Tuesday, February 7, 2017

"Welcoming them..." (Luke 9:11)

I have an agenda.

A schedule... I have a schedule.

I have goals: short term and long term.  And, required to fulfill those goals and whatnot, is my concentrated time, attention and exertion.  My tendency, as you may have gathered, is to be somewhat laser-focused when I am pursuing these things.  And I have a varsity-level ability to brush other things (or people) aside in that pursuit...  or at least to complain loudly enough as to drive the distractions away.

However, when I act in this way, I am at my worst, not my best.

I arrive at this conclusion because the Person I most wish to emulate — to follow — is none other than Jesus Christ Himself.  And when He had purposed to withdraw with His disciples, away from the crowds, to recover from the demands and needs of others... the crowds followed Him anyway.  In other words:  His ministry did not leave Him alone.  It would seem that the needs of the masses interrupted His plans that day.

Now, I have found myself in similar circumstances, haven't you?  My agenda is clarified, my schedule is set, my materials acquired, my motivation mustered. Everything comes together in a glorious framework destined for maximum productivity. Or maybe all of those things have been deliberately cast aside for a day of much needed R & R.  In either case, I've made my plans for the day.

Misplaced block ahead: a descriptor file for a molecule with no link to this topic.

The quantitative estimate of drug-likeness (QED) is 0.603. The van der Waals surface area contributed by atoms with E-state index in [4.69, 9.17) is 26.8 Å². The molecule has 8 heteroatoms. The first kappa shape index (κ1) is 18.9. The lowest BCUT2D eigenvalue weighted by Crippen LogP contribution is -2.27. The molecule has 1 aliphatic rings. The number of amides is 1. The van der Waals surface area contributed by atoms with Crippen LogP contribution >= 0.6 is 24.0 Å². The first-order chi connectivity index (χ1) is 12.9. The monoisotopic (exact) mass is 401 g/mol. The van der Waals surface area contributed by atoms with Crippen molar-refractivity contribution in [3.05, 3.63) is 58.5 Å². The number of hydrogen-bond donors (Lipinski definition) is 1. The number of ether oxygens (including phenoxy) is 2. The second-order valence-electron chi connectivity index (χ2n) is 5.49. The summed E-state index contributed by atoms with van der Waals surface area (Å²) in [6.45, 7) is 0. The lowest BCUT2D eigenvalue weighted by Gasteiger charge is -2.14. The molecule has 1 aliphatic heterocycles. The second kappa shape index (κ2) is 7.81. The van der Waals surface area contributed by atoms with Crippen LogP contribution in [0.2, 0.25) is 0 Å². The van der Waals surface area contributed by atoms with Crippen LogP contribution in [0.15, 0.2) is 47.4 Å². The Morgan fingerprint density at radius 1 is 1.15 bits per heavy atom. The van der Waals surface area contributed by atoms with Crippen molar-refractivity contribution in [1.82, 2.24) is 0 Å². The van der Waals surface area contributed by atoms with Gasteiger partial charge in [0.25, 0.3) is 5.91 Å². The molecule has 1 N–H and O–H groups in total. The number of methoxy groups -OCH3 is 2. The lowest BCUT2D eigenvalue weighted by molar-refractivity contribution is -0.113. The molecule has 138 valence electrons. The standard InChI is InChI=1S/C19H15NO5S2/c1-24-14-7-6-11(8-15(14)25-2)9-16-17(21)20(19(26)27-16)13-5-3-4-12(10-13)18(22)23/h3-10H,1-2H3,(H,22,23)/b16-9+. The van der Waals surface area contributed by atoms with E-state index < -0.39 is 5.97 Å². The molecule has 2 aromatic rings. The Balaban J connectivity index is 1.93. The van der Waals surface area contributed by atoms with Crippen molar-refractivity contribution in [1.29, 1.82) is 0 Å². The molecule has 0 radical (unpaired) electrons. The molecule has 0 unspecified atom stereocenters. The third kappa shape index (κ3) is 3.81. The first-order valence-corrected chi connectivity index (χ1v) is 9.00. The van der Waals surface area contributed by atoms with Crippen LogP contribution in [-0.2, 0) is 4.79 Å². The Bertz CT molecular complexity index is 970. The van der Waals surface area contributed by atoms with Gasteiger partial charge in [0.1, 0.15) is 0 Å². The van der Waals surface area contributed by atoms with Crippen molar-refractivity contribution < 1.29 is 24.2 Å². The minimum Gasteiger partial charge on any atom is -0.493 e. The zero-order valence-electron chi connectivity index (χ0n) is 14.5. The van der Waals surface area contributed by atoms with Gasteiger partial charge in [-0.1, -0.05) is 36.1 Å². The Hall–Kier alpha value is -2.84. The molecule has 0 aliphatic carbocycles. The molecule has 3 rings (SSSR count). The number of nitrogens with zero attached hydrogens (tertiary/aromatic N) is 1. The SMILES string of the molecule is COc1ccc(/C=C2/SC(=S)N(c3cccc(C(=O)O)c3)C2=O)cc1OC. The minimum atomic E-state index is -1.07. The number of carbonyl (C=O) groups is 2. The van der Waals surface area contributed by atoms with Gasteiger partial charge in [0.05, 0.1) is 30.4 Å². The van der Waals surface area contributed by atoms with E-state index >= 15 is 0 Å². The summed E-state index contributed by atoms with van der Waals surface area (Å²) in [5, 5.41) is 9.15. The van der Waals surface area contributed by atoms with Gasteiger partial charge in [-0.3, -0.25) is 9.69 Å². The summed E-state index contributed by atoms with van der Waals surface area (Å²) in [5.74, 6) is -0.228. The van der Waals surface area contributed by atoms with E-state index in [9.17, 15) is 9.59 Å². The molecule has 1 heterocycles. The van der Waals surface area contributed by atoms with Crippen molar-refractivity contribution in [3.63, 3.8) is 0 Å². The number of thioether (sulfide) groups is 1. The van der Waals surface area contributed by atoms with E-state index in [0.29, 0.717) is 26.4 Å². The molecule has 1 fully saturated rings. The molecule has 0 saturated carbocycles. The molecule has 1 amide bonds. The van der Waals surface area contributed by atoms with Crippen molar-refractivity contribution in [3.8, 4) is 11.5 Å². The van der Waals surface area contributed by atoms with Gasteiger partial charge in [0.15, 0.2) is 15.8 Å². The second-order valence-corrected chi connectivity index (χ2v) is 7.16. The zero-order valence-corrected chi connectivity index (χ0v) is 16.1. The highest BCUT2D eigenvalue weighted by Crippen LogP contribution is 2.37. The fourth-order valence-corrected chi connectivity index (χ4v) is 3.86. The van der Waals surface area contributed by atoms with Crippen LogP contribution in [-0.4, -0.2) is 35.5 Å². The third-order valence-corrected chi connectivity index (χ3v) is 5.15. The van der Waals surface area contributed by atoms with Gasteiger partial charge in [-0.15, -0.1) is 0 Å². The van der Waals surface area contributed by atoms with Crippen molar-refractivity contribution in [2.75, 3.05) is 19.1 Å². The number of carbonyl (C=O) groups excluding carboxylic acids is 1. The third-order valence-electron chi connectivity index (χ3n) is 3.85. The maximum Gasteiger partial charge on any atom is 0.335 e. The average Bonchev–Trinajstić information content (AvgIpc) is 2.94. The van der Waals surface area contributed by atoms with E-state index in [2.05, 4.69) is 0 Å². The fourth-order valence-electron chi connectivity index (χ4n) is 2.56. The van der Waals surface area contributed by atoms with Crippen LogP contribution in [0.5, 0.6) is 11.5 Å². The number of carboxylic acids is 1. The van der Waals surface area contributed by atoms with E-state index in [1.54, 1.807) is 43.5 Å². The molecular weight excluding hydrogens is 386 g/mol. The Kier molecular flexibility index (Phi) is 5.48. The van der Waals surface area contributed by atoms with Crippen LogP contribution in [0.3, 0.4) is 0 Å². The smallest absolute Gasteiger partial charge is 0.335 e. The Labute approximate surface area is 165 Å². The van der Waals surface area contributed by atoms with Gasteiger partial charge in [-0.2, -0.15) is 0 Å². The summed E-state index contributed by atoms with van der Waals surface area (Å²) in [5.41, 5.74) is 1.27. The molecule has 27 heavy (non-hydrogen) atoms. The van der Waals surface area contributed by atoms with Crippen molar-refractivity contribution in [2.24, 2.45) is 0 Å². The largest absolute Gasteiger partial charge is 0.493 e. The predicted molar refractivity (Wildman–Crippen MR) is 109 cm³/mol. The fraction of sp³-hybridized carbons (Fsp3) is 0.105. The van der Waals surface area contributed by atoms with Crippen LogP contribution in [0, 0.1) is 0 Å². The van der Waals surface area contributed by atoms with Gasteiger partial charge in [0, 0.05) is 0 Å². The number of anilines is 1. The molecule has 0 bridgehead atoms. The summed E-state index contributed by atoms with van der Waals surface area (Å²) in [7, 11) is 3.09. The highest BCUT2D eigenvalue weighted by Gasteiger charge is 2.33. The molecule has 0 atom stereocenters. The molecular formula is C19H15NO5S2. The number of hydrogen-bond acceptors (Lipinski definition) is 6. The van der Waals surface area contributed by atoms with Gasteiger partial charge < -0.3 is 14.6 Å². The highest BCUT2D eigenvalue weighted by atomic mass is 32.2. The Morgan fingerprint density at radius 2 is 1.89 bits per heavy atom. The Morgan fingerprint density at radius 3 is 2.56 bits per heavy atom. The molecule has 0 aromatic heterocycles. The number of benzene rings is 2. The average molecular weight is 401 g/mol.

Then, inevitably, an interruption steps onto my train tracks:
  • A child of mine gets violently nauseous.
  • My Bride's car gets stuck in the snow.
  • A friend's water pipes burst.
  • Someone needs to talk about a passing comment I made that has been bothering them.
  • ___________________________ (Insert your interruption of choice, here.)

When I read in Luke 9:11 that Jesus' response to the annoyingly persistent crowd was that He welcomed them, I am once again struck with just how far I am from being like Him.
My default setting is to view "interruptions to my schedule" as... well, interruptions.  I don't get that from Jesus.  He welcomed them.  He viewed them as opportunities to begin "speaking to them about the kingdom of God".  In Matthew 6:33, He told me that I should "seek first His kingdom and His righteousness, and all these things will be added to you."

So, the so-called interruptions are not that, at all.  They are opportunities.  Jesus knew this, and lived it.  To become more like Him (which is, in fact, God the Father's purpose and will for my life), I need to do what the Apostle Paul exhorts me to do, in Galatians 6:10
"So then, while we have opportunity, let us do good to all people, and especially to those who are of the household of the faith."

My prayer today is that the Holy Spirit will remind me of this realization, always, and that He will give me — and you — the strength to embrace "interruptions" as the disguised opportunities that they are.

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